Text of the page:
An optical disc storage medium designed to supersede the standard DVD format. The name derives from the blue-violet laser used to read
the disc. While a standard DVD uses a 650 nanometer red laser, Blu-ray
uses a shorter wavelength, a 405 nm blue-violet laser, and allows for
almost ten times more data storage than a DVD
Its main uses are for storing high-definition video, PlayStation 3 video games, and other data. Basically it is like a DVD and game player that can also download television shows and movies.
Technically speaking, it has up to 25 GB per single layered, and 50 GB per dual layered disc. Although these numbers represent the standard storage for Blu-Ray drives, the specification is open-ended, with the upper theoretical storage limit left unclear. 200 GB discs are available, and 100 GB discs are readable without extra equipment or modified firmware. The disc has the same physical dimensions as standard DVDs and CDs.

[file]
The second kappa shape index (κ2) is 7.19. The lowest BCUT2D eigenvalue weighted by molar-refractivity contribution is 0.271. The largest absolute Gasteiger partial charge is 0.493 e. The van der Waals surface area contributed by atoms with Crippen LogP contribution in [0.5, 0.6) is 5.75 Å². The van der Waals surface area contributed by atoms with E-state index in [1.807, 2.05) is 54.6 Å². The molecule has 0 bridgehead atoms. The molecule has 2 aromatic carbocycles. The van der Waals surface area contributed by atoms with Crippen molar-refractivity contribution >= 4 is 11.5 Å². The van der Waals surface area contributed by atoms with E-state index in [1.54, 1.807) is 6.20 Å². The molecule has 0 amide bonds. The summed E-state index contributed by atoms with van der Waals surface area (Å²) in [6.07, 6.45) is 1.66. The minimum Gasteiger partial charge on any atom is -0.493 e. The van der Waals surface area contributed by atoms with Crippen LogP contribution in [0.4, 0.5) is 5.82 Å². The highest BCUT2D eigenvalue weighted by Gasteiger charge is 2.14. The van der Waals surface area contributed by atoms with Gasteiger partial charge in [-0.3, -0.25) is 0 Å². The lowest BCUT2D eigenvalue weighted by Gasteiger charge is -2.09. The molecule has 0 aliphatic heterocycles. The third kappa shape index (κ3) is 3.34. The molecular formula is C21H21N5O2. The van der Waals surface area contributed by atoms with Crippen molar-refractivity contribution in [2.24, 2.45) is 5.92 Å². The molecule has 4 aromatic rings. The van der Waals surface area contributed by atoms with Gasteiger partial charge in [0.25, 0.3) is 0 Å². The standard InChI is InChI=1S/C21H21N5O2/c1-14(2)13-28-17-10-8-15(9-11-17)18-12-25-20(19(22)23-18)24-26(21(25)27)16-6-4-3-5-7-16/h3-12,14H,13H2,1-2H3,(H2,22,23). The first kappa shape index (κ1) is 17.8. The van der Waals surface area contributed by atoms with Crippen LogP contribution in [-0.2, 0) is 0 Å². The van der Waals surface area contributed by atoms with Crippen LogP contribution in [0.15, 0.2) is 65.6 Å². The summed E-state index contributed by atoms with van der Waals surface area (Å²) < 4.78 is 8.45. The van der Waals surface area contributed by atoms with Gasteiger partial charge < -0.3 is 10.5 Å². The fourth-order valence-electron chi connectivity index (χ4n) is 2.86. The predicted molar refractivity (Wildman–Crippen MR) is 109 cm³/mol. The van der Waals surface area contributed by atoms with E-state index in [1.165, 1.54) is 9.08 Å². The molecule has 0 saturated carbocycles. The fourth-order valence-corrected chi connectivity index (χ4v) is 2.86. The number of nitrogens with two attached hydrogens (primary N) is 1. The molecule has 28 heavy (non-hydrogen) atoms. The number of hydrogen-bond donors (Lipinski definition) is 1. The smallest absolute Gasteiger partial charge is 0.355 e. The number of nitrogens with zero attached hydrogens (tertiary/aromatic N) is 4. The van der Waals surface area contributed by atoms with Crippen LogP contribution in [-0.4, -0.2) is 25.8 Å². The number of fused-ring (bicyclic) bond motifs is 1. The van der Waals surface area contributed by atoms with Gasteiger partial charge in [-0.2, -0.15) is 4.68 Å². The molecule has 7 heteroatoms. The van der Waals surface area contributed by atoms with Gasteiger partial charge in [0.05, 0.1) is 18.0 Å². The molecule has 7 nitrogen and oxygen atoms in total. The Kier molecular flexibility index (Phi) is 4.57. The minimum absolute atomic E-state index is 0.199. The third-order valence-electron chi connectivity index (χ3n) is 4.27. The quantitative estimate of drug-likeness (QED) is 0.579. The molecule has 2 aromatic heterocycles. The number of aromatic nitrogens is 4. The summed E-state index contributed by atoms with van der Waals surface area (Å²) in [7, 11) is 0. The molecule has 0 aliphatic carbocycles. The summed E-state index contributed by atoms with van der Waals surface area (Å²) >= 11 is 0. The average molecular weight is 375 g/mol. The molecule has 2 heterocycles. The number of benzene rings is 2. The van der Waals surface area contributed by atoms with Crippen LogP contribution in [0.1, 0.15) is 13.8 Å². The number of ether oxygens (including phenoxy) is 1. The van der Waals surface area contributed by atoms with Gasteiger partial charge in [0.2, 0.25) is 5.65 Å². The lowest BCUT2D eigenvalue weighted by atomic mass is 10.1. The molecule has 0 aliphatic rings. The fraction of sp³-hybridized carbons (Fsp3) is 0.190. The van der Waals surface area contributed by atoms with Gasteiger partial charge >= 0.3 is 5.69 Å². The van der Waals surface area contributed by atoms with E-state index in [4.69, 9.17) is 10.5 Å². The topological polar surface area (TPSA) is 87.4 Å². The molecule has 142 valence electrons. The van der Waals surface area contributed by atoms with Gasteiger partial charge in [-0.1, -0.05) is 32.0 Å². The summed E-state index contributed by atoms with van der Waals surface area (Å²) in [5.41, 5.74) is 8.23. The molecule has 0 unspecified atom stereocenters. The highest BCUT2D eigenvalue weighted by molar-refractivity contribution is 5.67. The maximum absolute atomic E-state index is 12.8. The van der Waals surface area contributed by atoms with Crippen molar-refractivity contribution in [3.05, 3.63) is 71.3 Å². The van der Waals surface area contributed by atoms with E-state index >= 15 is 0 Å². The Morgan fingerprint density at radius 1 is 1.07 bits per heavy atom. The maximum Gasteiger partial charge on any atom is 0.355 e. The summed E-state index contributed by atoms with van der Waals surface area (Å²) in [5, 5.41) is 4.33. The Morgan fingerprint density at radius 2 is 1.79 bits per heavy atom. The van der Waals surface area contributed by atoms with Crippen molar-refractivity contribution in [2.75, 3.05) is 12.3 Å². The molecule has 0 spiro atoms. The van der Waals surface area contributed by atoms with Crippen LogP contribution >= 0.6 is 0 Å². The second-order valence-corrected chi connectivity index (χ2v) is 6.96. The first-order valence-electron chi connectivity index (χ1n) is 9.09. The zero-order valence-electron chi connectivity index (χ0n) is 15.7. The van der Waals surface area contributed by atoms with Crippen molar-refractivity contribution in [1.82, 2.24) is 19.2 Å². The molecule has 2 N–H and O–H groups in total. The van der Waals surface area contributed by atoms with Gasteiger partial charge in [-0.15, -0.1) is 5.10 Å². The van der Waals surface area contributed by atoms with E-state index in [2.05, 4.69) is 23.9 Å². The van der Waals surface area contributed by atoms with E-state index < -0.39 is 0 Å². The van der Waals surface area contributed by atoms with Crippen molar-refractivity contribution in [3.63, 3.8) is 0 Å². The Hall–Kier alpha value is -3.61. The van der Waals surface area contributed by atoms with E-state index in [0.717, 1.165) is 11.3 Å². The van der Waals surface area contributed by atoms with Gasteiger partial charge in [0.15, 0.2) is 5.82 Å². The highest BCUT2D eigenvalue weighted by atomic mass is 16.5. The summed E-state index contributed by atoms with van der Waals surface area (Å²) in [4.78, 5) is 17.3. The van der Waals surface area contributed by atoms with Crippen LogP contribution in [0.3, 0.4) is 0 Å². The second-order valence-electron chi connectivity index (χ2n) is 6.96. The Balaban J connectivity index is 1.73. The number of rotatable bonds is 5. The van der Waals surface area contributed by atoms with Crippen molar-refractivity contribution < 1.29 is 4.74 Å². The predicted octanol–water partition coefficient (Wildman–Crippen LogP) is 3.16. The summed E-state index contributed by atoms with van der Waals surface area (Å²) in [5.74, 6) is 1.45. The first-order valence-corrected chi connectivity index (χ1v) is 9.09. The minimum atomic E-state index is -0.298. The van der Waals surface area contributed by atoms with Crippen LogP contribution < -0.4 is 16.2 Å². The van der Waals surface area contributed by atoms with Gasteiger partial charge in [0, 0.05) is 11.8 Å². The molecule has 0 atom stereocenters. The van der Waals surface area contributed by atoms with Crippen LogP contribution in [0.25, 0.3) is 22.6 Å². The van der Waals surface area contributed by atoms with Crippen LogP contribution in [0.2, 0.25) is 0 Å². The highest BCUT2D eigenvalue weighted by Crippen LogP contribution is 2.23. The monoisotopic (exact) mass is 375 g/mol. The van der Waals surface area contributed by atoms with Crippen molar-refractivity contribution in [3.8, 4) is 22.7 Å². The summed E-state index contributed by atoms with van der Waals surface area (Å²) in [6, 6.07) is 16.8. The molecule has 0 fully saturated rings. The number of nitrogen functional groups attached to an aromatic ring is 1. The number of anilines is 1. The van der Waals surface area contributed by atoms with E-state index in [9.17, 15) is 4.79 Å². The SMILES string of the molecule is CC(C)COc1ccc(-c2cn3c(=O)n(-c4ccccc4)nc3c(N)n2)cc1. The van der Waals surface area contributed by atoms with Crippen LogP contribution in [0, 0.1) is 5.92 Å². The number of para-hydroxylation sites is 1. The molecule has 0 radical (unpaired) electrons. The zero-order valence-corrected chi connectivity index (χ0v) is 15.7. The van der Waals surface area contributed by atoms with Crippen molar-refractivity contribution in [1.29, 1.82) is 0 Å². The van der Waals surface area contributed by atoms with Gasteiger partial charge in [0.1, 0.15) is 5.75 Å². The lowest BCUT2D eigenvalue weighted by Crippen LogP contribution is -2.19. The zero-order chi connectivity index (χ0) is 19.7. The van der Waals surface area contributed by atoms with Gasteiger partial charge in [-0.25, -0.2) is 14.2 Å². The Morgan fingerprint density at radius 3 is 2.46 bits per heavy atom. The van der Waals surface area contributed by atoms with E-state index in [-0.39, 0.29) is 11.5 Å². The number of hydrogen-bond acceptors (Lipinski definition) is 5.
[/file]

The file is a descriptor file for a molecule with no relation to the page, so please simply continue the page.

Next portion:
Historical perspective: During the format war over high-definition optical discs, Blu-ray competed with the HD DVD format. Toshiba, the main company supporting HD DVD, conceded in February 2008, and the format war ended; in July 2009, Toshiba announced plans to put out its own Blu-ray Disc device by the end of 2009. Blu-ray Disc was developed by the Blu-ray Disc Association, a group representing makers of consumer electronics, computer hardware, and motion pictures. As of June 2009, more than 1,500 Blu-ray disc titles are available in Australia and the United Kingdom, with 2,500 in Japan, the United States and Canada.